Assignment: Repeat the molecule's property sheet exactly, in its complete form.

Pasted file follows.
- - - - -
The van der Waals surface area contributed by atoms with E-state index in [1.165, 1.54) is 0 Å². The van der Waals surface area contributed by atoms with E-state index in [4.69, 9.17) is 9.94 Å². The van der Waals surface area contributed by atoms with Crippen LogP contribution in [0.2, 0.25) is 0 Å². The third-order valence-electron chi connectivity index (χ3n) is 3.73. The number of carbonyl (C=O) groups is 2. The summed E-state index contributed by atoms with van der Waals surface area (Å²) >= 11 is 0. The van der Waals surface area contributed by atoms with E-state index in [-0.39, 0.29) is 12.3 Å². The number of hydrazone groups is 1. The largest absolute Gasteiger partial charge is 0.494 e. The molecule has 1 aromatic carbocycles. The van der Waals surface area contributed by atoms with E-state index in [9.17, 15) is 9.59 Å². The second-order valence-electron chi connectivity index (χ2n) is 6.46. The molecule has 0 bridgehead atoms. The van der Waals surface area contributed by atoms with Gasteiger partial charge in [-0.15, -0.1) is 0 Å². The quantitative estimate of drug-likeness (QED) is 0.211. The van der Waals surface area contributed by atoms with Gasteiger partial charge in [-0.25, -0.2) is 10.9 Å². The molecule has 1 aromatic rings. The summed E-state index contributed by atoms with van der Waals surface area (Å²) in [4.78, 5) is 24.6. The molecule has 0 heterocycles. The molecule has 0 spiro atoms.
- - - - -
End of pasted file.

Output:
The van der Waals surface area contributed by atoms with E-state index in [1.165, 1.54) is 0 Å². The van der Waals surface area contributed by atoms with E-state index in [4.69, 9.17) is 9.94 Å². The van der Waals surface area contributed by atoms with Crippen LogP contribution in [0.2, 0.25) is 0 Å². The third-order valence-electron chi connectivity index (χ3n) is 3.73. The number of carbonyl (C=O) groups is 2. The summed E-state index contributed by atoms with van der Waals surface area (Å²) >= 11 is 0. The van der Waals surface area contributed by atoms with E-state index in [-0.39, 0.29) is 12.3 Å². The number of hydrazone groups is 1. The largest absolute Gasteiger partial charge is 0.494 e. The molecule has 1 aromatic carbocycles. The van der Waals surface area contributed by atoms with E-state index in [9.17, 15) is 9.59 Å². The second-order valence-electron chi connectivity index (χ2n) is 6.46. The molecule has 0 bridgehead atoms. The van der Waals surface area contributed by atoms with Gasteiger partial charge in [-0.15, -0.1) is 0 Å². The quantitative estimate of drug-likeness (QED) is 0.211. The van der Waals surface area contributed by atoms with Gasteiger partial charge in [-0.25, -0.2) is 10.9 Å². The molecule has 1 aromatic rings. The summed E-state index contributed by atoms with van der Waals surface area (Å²) in [4.78, 5) is 24.6. The molecule has 0 heterocycles. The molecule has 0 spiro atoms.